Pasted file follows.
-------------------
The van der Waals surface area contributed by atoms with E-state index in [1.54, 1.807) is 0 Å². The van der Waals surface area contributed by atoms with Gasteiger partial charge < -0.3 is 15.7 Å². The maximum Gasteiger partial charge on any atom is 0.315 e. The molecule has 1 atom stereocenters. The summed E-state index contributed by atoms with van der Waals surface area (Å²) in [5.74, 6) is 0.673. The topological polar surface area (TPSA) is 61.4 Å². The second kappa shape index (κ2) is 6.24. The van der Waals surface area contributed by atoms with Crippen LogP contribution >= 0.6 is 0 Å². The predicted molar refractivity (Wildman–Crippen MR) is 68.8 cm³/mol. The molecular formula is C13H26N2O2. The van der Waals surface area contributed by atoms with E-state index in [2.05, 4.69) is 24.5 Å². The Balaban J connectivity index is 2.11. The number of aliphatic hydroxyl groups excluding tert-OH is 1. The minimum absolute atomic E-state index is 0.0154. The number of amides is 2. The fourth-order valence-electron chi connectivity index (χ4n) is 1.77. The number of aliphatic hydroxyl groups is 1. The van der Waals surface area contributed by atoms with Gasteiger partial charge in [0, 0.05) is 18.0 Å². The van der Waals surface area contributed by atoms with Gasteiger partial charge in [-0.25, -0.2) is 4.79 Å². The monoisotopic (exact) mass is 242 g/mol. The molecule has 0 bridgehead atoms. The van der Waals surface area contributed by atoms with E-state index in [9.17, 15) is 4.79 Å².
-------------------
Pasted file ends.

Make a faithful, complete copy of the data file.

The van der Waals surface area contributed by atoms with E-state index in [1.54, 1.807) is 0 Å². The van der Waals surface area contributed by atoms with Gasteiger partial charge < -0.3 is 15.7 Å². The maximum Gasteiger partial charge on any atom is 0.315 e. The molecule has 1 atom stereocenters. The summed E-state index contributed by atoms with van der Waals surface area (Å²) in [5.74, 6) is 0.673. The topological polar surface area (TPSA) is 61.4 Å². The second kappa shape index (κ2) is 6.24. The van der Waals surface area contributed by atoms with Crippen LogP contribution >= 0.6 is 0 Å². The predicted molar refractivity (Wildman–Crippen MR) is 68.8 cm³/mol. The molecular formula is C13H26N2O2. The van der Waals surface area contributed by atoms with E-state index in [2.05, 4.69) is 24.5 Å². The Balaban J connectivity index is 2.11. The number of aliphatic hydroxyl groups excluding tert-OH is 1. The minimum absolute atomic E-state index is 0.0154. The number of amides is 2. The fourth-order valence-electron chi connectivity index (χ4n) is 1.77. The number of aliphatic hydroxyl groups is 1. The van der Waals surface area contributed by atoms with Gasteiger partial charge in [0, 0.05) is 18.0 Å². The van der Waals surface area contributed by atoms with Gasteiger partial charge in [-0.25, -0.2) is 4.79 Å². The monoisotopic (exact) mass is 242 g/mol. The molecule has 0 bridgehead atoms. The van der Waals surface area contributed by atoms with E-state index in [9.17, 15) is 4.79 Å².